The long yawns, vacant eyes, people looking at their smartphones under the table, lack of participation…all of these are signs your meeting isn’t going well. You’ve seen them before and you are not alone. Bad meetings are boring, unnecessary, and worst of all, unproductive.
Breaking down the main reasons people hate meetings allows you hone in on strategies for making meetings work:
Problem: People Protecting their turf (44.7%)
Solution: A good leader communicates the importance of collaboration between meeting members to work proactively towards solving the problem at hand. Here are a few pointers on how to help meeting members buy into collaboration:
- Avoid the group meeting ‘brainstorming session’ and get their brainstorming ideas ahead of time – this will get team members contributing to what will be a collaboration in the meeting itself while avoiding running off the rails.
- Set up your meeting from a Problem/Solution context and create an agenda that moves toward that goal.
- Communicate the importance of solving the problem at hand from the company-level
Problem: 1-2 People Dominate (38.3%)
Solution: Prevent anyone from monopolizing the conversation by interupting and shutting down the more dominate talkers. Here are a few pointers to help manage people tyring to hijack your meeting:
- Don’t be afraid to say directly “Thank for your input, but we need to get the whole team’s opinion.”
- Create a meeting ‘Parking Lot’ – a whitespace for jotting down ideas that are worth revisiting but you don’t have enough time to explore in the meeting.
- When in doubt, pull the teacher move: call out the team members that aren’t participating and ask for their input.
Problem: Defensiveness (34.6 %)
Solution: Stay on message. If you called the meeting, you are trying to solve a specific problem, whether it’s improving processes, increasing performance, developing new ideas, etc. It is only natural that some people will be defensive, but a good leader will defuse that attitude. Here are a few pointers to turn defensive people into proactive contributors:
- Make the meeting about the issue, not the person or people
- Avoid giving negative feedback in the group setting or allowing group members to give negative feedback to other members
- Determine the underlying fear of why someone gets defensive and provide solutions in a context that addresses their fear
Problem: Internal Politics (31.7%)
Solution: Don’t let it encroach on your meeting. Internal politics will vary from company to company and the problems above – protecting turf, monopolizing the meeting and defensiveness – all play a part in internal politics. Your job is prevent this from happening and keep everyone on task. Here are some pointers on preventing interal politics from encroaching on your meeting:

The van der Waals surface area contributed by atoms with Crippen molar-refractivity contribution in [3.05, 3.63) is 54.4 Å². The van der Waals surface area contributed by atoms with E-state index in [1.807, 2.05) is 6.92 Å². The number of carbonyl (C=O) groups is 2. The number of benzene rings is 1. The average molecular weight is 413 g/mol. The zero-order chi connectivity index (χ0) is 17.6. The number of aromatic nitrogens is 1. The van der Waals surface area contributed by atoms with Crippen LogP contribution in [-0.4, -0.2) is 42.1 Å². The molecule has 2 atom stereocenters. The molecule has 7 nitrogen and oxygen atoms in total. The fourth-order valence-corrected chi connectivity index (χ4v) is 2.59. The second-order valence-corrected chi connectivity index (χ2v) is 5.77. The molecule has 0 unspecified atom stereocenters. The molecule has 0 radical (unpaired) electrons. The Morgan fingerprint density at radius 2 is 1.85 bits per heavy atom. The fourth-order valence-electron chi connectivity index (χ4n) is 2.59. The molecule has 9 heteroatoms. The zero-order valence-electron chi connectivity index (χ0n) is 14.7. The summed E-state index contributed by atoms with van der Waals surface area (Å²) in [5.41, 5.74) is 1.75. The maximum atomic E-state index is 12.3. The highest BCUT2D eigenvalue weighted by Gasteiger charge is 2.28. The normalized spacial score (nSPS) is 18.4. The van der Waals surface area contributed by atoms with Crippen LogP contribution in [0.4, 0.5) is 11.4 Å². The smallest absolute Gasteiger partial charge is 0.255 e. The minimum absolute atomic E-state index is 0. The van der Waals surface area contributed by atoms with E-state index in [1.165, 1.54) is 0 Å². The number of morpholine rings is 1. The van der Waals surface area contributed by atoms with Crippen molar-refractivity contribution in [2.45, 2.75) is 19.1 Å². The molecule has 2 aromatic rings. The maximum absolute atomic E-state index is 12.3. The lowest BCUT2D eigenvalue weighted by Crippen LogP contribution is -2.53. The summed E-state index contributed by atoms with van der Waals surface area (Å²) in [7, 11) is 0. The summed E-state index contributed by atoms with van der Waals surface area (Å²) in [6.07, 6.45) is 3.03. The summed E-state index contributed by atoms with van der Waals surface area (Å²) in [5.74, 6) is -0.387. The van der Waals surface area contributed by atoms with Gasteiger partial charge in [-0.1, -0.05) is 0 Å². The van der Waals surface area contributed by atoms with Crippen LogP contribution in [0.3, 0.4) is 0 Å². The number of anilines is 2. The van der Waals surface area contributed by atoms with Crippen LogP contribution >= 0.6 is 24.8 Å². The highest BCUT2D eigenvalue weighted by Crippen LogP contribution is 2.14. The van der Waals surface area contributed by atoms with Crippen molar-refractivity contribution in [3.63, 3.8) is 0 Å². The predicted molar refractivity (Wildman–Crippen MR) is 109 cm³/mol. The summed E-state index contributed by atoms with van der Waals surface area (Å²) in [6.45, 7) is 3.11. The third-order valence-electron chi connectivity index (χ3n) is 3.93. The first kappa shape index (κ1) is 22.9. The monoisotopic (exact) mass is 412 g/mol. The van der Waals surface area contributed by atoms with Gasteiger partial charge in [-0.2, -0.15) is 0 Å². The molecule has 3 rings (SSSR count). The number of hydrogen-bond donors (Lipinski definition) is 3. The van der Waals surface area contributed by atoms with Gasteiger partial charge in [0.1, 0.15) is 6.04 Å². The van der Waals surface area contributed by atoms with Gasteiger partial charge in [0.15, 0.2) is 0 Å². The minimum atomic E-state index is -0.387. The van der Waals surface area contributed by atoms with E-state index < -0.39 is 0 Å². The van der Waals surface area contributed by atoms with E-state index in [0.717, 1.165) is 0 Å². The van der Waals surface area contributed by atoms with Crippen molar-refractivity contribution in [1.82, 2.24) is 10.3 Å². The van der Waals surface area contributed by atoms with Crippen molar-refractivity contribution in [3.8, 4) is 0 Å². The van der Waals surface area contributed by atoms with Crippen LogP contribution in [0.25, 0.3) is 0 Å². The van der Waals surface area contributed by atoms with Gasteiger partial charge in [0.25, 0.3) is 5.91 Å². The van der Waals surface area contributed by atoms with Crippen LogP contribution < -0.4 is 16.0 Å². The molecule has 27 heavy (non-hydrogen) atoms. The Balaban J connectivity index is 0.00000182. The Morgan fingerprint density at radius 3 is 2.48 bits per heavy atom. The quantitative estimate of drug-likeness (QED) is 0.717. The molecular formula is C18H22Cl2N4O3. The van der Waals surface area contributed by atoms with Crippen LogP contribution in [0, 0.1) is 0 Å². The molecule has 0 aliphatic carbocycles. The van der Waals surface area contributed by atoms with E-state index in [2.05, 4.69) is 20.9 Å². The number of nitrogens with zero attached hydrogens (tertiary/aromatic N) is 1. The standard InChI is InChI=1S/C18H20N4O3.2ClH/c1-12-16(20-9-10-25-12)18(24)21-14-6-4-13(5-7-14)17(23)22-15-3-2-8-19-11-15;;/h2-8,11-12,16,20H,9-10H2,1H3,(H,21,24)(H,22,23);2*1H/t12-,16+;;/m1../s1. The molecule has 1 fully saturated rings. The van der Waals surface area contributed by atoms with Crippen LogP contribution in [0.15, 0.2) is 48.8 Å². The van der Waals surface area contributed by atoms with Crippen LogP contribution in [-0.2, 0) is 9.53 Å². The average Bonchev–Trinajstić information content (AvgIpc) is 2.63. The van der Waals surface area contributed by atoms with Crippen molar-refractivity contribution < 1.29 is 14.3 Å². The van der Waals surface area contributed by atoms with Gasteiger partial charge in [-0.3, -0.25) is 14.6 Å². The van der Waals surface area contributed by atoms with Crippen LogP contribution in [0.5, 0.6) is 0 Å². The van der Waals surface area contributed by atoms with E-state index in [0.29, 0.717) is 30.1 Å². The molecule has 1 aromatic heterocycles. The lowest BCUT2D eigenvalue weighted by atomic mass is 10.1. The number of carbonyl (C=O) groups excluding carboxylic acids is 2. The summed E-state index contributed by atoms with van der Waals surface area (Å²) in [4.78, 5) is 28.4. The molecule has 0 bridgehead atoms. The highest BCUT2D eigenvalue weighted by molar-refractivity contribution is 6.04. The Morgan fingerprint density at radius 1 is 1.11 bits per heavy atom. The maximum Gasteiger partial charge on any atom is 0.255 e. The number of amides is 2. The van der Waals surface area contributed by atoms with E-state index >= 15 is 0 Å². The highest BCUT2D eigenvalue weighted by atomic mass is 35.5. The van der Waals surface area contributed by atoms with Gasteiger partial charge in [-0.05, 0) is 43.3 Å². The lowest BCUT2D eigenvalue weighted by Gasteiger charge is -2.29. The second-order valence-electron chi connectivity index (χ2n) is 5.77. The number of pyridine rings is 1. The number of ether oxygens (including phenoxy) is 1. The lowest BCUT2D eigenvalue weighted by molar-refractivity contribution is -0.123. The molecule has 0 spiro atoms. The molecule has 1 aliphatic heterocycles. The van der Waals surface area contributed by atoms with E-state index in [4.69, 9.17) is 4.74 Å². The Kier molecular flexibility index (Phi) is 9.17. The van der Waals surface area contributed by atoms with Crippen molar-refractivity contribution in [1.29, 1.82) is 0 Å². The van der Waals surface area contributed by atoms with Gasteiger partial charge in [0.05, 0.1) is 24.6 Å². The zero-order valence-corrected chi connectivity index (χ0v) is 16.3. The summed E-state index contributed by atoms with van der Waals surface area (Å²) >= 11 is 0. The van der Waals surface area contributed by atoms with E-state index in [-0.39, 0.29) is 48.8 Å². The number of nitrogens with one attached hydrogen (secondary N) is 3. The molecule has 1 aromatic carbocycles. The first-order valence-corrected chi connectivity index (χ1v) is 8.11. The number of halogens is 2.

- Use data: Data is objective, politics are subjective. Despite what actual politicians do, it’s hard to politisize objective facts.
- Stick to your agenda and don’t let conflict derail you.
- Keep the meeting moving towards problem-solving, rather than problem-stating.
Solution: Conduct pre-meeting work to make sure team members are prepared as well. Here are a few pointers on ensuring everyone is prepared for your meeting:
- Send out the Problem/Solution context and agenda ahead of time to all members.
- Assign specific roles to meeting members with what actions they need to take in prepartion.
- Invite only essential people – before including someone on the meeting invite, ask yourself this question: “Can they be just as effective if the receive a summary of the meeting rather than attend?”
In addition to the above problems, many people interviewed for the survey stated time was a big factor in why people hate meetings. Most people said that meetings start late, end late and take too long. So, here are your bonus tips on time management for effective meetings:
- Hit the ground running – make sure you start on time and jump right into the problem.
- Use a timer – yes, a timer. Set how much time each point should take and move on to the next one once that time is up.
- Meeting Length: Some research suggests 15 minutes is the ideal meeting length. Others say that 45 minutes is best because it maximizes attention spans. Meeting in the middle, 30 minutes seems to offer the best of both – long enough to get stuff done, but short enough you don’t lose anyone along the way.
Employ these tips in your next meeting and see how things go. Have other tips on what works – or doesn’t work – in meetings? Please let us know in the comments section!